Chapter 14: Asynchronous Transfer Mode (ATM) 441
35. OK. I think I have had my fill of LUNI and FUNI to the point where I’m going
loony now. Let’s wrap things up with a few more “clean-up”–type questions.
First, how does frame relay stack up against ATM?
Recall that ATM is similar to frame relay. In fact, ATM is sometime referred to as cell
relay to distinguish it from frame relay. The key difference is that frame relay uses vari-
able-length frames as its main transmission unit, whereas ATM uses fixed-length packets
of exactly 53 bytes known as cells. Although ATM’s use of smaller, fixed-length cells
results in higher overhead than frame relay incurs, it also provides two critical advantages
over frame relay, namely, speed and traffic type. Since all ATM cells are exactly the same
size, they are much easier (and hence, faster) to process. Second, by using short cells with
predictable transmission delay, ATM can combine cells carrying delay-sensitive traffic like
interactive video and voice along with data cells. This concept, called interleaving, isn’t
possible with frame relay because longer data frames create longer and unpredictable
delays when processing voice and video traffic. Thus, frame relay is less suitable for real-
time videoconferencing, for example.
36. Second, please explain the difference between ATM and SONET.
When discussing ATM and SONET, it is important to realize two things. First, SONET
is nothing more than a transport mechanism (see Chapter 7), and second, ATM does not
require the use of any specific physical layer protocol. As a high-bandwidth carrier ser-
LAN Emulation Device
Running LAN Emulation
Client (LEC) Process
Native ATM Station
Running LAN Emulation
Server (LES) Process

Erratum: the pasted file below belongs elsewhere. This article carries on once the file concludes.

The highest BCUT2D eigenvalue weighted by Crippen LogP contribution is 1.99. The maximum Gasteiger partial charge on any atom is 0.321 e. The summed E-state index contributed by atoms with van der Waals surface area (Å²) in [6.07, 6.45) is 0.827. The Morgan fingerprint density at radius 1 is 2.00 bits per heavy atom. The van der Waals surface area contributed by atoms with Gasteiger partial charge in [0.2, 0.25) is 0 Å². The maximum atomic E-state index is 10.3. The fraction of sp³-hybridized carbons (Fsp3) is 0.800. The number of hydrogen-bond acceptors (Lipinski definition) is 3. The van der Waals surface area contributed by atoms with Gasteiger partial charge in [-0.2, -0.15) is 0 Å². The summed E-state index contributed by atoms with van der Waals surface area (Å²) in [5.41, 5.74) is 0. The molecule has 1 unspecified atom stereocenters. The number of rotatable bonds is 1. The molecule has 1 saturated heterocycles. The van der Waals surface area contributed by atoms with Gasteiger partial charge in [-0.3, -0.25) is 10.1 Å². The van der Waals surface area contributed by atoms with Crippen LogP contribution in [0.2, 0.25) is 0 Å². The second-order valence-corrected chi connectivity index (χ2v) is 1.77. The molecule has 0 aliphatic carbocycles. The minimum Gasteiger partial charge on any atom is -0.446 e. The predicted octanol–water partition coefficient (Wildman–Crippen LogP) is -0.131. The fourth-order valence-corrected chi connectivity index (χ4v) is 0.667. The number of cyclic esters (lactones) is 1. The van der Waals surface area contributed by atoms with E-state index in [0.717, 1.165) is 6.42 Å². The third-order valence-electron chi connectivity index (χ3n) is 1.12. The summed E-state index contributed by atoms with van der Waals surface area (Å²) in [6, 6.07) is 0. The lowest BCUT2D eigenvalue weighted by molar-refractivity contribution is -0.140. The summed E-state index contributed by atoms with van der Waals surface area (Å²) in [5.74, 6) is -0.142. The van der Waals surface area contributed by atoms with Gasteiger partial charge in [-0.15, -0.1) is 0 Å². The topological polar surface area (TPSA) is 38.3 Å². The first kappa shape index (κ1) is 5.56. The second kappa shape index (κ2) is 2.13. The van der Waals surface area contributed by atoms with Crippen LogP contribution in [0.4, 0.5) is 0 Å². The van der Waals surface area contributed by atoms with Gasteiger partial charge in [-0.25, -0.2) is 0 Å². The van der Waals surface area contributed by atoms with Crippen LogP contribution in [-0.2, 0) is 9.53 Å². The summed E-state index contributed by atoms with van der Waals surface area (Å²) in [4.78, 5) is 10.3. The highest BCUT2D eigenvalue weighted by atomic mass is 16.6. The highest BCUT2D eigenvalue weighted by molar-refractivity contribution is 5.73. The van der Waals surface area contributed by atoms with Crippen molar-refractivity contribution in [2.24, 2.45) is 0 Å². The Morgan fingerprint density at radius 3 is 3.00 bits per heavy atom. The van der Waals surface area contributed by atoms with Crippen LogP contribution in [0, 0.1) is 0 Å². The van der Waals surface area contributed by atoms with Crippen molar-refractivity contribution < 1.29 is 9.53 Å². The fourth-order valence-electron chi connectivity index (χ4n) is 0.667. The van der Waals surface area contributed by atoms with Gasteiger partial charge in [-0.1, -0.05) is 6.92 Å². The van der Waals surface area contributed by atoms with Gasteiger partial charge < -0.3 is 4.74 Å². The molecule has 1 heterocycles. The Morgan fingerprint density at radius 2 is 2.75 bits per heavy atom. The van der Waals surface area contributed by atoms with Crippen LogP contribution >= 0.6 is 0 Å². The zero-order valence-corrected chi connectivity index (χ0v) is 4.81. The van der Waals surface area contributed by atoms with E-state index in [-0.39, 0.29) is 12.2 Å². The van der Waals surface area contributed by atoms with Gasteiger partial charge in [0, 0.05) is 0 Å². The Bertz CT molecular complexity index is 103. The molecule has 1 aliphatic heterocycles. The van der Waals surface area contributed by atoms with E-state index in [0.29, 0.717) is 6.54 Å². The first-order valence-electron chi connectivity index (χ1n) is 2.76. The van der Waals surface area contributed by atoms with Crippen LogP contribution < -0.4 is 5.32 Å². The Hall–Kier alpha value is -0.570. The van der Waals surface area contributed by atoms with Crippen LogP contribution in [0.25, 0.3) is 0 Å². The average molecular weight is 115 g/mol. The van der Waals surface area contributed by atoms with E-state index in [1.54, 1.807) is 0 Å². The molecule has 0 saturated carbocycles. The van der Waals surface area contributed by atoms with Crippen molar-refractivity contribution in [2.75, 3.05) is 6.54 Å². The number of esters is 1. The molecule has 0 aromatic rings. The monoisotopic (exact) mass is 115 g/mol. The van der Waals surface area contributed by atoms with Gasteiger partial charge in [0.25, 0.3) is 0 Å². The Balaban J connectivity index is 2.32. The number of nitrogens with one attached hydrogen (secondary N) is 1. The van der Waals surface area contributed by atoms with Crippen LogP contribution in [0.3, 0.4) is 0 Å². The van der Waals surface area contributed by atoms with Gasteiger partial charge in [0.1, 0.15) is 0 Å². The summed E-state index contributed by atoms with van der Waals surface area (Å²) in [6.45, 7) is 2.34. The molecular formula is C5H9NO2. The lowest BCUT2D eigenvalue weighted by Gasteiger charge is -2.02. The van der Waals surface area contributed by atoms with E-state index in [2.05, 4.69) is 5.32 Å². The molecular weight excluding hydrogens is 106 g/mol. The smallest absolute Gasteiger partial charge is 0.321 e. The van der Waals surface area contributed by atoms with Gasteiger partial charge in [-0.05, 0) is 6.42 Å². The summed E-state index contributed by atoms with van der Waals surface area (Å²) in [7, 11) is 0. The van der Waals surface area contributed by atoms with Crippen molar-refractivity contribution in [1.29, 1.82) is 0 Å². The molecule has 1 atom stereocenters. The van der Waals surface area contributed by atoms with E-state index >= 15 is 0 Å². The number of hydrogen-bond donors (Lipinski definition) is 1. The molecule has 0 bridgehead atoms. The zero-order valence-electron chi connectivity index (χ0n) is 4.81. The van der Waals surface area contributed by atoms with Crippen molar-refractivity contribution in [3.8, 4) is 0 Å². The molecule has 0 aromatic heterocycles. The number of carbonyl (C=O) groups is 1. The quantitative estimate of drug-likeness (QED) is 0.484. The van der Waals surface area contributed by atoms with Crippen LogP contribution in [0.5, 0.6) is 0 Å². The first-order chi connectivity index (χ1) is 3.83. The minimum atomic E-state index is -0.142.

End Node
End Node
LAN Emulation Device
Running LAN Emulation
Client (LEC) Process
FIGURE 14.8 A typical ATM local area network emulation (LANE) configuration in an Ethernet/
802.3 environment. Source: Adapted from King, 1994.
442 Networking Explained, Second Edition
vice, SONET can serve as the transport facility for any network technology or service,
including ATM, FDDI, SMDS, and ISDN. SONET also can support various topologies
including point-to-point, star, and ring. Frequently, though, SONET is used to carry ATM
traffic. The two are kind of linked to each other to the point where they can be considered
as “words that come in pairs” (e.g., hue and cry, or table and chair)—ATM and SONET.
There is a reason for this. Instead of developing a new physical layer, the designers of
ATM borrowed SONET’s link-level technology and used it for ATM switching. Further-
more, the ATM Forum has defined 622-Mbps ATM (OC-12) (and higher) to run over only
SONET. This does not mean though, that OC-12 is ATM. As we discussed in Chapter 7,
OC-12 is simply the label given to denote the concatenation of 12 DS-3 channels, which
provides an aggregate bandwidth of 622.08 Mbps. So, in a nutshell, SONET is a carrier
service that transports bits from a source to destination, and ATM is a technology and pro-
tocol that was designed to use SONET as its carrier service.
This concludes our discussion of ATM. The information contained in this chapter provides
only a working overview of the technology. For detailed technical information, you are
encouraged to visit the ATM Forum Web site (, or consult some
of the references given for this chapter. You might also want to revisit other chapters within
this book that included ATM as part of the discussion, most notably: Chapter 7, which
includes a discussion of SONET; Chapter 8, which examines Gigabit Ethernet (1 GbE and
10 GbE) and its relationship to ATM; and Chapters 12 and 13, which provide a comparison
of frame relay, SMDS, and ATM. The Glossary also provides definitions of additional ATM
terms, and the Web site is a terrific resource
for ATM information. Finally, as is the case with many technologies, ATM continues to
evolve, and there is one evolving technology that has caught the eye of WAN operators.
It is CIF, which was mentioned earlier as a technology for transporting ATM protocols
over Ethernet and token ring LANs. The CIF Alliance is actively modifying CIF to work
over SONET and PPP links. This proposed WAN version of CIF presumably maintains
all of native ATM’s key features but requires less overhead. The ATM Forum is working
with the CIF Alliance to bring the concept of using CIF to carry ATM protocols to fruition.

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